The human cost of the hottest year on record
11 February 2016, GENEVA – The hottest year on record, 2015, has confirmed that weather and climate-related disasters now dominate disaster trends linked to natural hazards, according to a new analysis presented today.
The top five most disaster-hit countries in 2015 were China (26), USA (22), India (19), Philippines (15) and Indonesia (11).
The head of the UN Office for Disaster Risk Reduction, Robert Glasser, said: “We have come through the hottest year on record. 98.6 million people were affected by disasters last year and climate often aided by a strong El Niño was a factor in 92% of those events. The most obvious impact was the 32 major droughts recorded which was more than double the ten-year annual average. These affected 50.5 million people and many have continued into this year particularly in Africa.
“The main message from this trends analysis is that reducing greenhouse gases and adapting to climate change is vital for countries seeking to reduce disaster risk now and in the future.”
Mr. Glasser also commented: “The Nepal earthquake has confirmed yet again that earthquakes are the most deadly natural hazard category and underlines the importance of ensuring compliance with building codes. It is buildings which kill people in seismic zones as we saw again at the weekend in Taiwan.
“National disaster management agencies in Asia are doing good work in reducing death tolls from storms through early warnings and timely evacuations, especially in the Philippines, China, Japan and the small island states of the Pacific. Asia and the Pacific bore the brunt of the 90 storms reported last year which included 48 cyclone-strength storms.”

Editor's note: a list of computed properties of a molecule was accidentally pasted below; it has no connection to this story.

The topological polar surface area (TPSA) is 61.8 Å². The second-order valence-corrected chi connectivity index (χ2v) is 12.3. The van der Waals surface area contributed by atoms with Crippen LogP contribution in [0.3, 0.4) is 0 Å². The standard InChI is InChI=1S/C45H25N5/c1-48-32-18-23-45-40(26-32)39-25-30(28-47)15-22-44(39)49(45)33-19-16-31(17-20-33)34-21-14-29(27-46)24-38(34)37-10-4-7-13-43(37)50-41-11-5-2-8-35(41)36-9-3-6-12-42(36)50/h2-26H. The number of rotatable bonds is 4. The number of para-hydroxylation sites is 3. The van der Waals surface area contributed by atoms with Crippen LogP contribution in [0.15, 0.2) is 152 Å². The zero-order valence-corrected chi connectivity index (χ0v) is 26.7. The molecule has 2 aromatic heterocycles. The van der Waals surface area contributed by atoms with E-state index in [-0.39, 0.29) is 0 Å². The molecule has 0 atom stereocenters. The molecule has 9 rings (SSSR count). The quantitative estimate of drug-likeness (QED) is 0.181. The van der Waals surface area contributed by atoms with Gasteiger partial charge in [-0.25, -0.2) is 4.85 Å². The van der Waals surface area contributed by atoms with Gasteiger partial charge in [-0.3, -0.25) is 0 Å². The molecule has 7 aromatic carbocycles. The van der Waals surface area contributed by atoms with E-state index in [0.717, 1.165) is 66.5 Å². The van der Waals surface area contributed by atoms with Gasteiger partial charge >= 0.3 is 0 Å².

There were 996 fatalities in recorded storms last year, compared to an annual average of 17,778 from 2005 to 2014, according to preliminary data from the Centre for Research on the Epidemiology of Disasters (CRED), Belgium, which shows that the death toll from 346 major reported disasters last year was 22,773 – including 8,831 deaths from the Nepal earthquake.
CRED Director, Dr. Debarati Guha-Sapir, said: “At 22,773 deaths for 2015, overall disaster mortality was considerably down on the ten-year average of 76,424 deaths. It does seem that early warnings are having an impact in the case of storms. Further investment in this area is warranted by these numbers.
“Extreme temperatures, mostly heatwaves have been severe in 2015. Several countries in Europe faced heat stress with significant numbers of deaths particularly in France. India and Pakistan suffered from some of the most severe heat waves in recent times. Mortality from extreme temperatures are very under-estimated and need better evaluation of their impact.
2015 DISASTER FACTS AND FIGURES vs 2005-2014 AVERAGES
There were 32 major droughts recorded last year compared to an annual average of 15 over the previous decade. Droughts affected 50.5 million people, well above the ten year average of 35.4 million.
Floods have traditionally affected the most people in any given year but were in second place last year when 152 floods affected 27.5 million people and claimed 3,310 lives. This compares with the ten year average of 5,938 deaths and 85.1 million people affected. Floods in India last year affected 16.4 million people.
Rising sea levels and sea surface temperatures were factors in a very active cyclone season in Asia and the Pacific which saw 37 cyclones and typhoons. Globally, there were 90 reported storms resulting in 996 deaths and affecting 10.6 million people. This compares with a ten year average of 17,778 deaths and 34.9 million people affected.
2015 was the hottest year on record and this contributed to a major loss of life from heatwaves, including a combined total of 7346 deaths: in France (3,275), India (2,248) and Pakistan (1,229). Overall, 7,346 deaths were recorded and 1.2 million people were affected by extreme temperatures in 2015. This compares with the ten year average of 7,232 deaths and 8.7 million affected.
Other statistics from 2015: earthquakes and tsunamis killed 9,525 people (including Nepal) and affected 7.2 million; landslides triggered by heavy rains, killed 1,369 people and affected 50,332; wildfires took 66 lives and affected almost 495,000 people.